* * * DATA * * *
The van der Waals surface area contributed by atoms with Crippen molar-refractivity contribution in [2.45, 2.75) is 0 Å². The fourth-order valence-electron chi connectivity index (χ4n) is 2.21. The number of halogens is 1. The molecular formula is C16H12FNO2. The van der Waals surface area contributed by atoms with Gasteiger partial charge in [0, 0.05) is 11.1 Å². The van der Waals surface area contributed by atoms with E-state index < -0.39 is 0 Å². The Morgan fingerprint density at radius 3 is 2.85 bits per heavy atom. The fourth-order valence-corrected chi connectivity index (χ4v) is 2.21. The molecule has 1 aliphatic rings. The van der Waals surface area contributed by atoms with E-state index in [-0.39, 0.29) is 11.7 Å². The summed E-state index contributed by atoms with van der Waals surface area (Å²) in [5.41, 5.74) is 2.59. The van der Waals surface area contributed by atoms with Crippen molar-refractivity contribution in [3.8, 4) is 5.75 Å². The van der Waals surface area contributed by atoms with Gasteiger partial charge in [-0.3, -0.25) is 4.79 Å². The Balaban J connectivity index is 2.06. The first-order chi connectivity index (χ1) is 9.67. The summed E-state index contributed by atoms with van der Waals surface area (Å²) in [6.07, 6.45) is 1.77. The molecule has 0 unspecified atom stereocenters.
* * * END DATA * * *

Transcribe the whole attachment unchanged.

The van der Waals surface area contributed by atoms with Crippen molar-refractivity contribution in [2.45, 2.75) is 0 Å². The fourth-order valence-electron chi connectivity index (χ4n) is 2.21. The number of halogens is 1. The molecular formula is C16H12FNO2. The van der Waals surface area contributed by atoms with Gasteiger partial charge in [0, 0.05) is 11.1 Å². The van der Waals surface area contributed by atoms with E-state index < -0.39 is 0 Å². The Morgan fingerprint density at radius 3 is 2.85 bits per heavy atom. The fourth-order valence-corrected chi connectivity index (χ4v) is 2.21. The molecule has 1 aliphatic rings. The van der Waals surface area contributed by atoms with E-state index in [-0.39, 0.29) is 11.7 Å². The summed E-state index contributed by atoms with van der Waals surface area (Å²) in [5.41, 5.74) is 2.59. The van der Waals surface area contributed by atoms with Crippen molar-refractivity contribution in [3.8, 4) is 5.75 Å². The van der Waals surface area contributed by atoms with Gasteiger partial charge in [-0.3, -0.25) is 4.79 Å². The Balaban J connectivity index is 2.06. The first-order chi connectivity index (χ1) is 9.67. The summed E-state index contributed by atoms with van der Waals surface area (Å²) in [6.07, 6.45) is 1.77. The molecule has 0 unspecified atom stereocenters.